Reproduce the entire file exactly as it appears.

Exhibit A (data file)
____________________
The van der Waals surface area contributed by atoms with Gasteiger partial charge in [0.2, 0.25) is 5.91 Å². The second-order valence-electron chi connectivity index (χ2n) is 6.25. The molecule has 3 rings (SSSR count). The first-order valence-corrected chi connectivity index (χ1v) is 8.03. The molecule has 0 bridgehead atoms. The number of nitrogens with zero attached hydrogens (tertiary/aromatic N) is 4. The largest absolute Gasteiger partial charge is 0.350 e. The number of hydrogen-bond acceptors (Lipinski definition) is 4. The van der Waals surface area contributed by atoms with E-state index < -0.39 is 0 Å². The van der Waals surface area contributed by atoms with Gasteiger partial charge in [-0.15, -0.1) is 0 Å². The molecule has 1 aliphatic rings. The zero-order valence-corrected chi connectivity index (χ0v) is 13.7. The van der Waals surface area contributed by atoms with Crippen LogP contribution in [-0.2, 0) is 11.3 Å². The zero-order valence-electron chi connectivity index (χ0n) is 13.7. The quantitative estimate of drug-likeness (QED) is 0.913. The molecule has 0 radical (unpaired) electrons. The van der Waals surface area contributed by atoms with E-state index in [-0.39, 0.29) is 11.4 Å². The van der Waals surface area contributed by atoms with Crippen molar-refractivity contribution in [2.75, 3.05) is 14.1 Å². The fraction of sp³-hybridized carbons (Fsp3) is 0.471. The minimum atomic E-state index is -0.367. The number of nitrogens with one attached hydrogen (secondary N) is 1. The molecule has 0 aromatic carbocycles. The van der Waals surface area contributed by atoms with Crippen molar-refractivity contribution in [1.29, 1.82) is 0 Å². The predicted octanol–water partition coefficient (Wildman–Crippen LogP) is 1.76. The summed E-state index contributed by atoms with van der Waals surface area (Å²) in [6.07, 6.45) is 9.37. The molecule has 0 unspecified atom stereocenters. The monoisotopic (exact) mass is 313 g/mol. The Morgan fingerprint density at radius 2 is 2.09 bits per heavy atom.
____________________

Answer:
The van der Waals surface area contributed by atoms with Gasteiger partial charge in [0.2, 0.25) is 5.91 Å². The second-order valence-electron chi connectivity index (χ2n) is 6.25. The molecule has 3 rings (SSSR count). The first-order valence-corrected chi connectivity index (χ1v) is 8.03. The molecule has 0 bridgehead atoms. The number of nitrogens with zero attached hydrogens (tertiary/aromatic N) is 4. The largest absolute Gasteiger partial charge is 0.350 e. The number of hydrogen-bond acceptors (Lipinski definition) is 4. The van der Waals surface area contributed by atoms with E-state index < -0.39 is 0 Å². The van der Waals surface area contributed by atoms with Gasteiger partial charge in [-0.15, -0.1) is 0 Å². The molecule has 1 aliphatic rings. The zero-order valence-corrected chi connectivity index (χ0v) is 13.7. The van der Waals surface area contributed by atoms with Crippen LogP contribution in [-0.2, 0) is 11.3 Å². The zero-order valence-electron chi connectivity index (χ0n) is 13.7. The quantitative estimate of drug-likeness (QED) is 0.913. The molecule has 0 radical (unpaired) electrons. The van der Waals surface area contributed by atoms with E-state index in [-0.39, 0.29) is 11.4 Å². The van der Waals surface area contributed by atoms with Crippen molar-refractivity contribution in [2.75, 3.05) is 14.1 Å². The fraction of sp³-hybridized carbons (Fsp3) is 0.471. The minimum atomic E-state index is -0.367. The number of nitrogens with one attached hydrogen (secondary N) is 1. The molecule has 0 aromatic carbocycles. The van der Waals surface area contributed by atoms with Crippen molar-refractivity contribution in [1.29, 1.82) is 0 Å². The predicted octanol–water partition coefficient (Wildman–Crippen LogP) is 1.76. The summed E-state index contributed by atoms with van der Waals surface area (Å²) in [6.07, 6.45) is 9.37. The molecule has 0 unspecified atom stereocenters. The monoisotopic (exact) mass is 313 g/mol. The Morgan fingerprint density at radius 2 is 2.09 bits per heavy atom.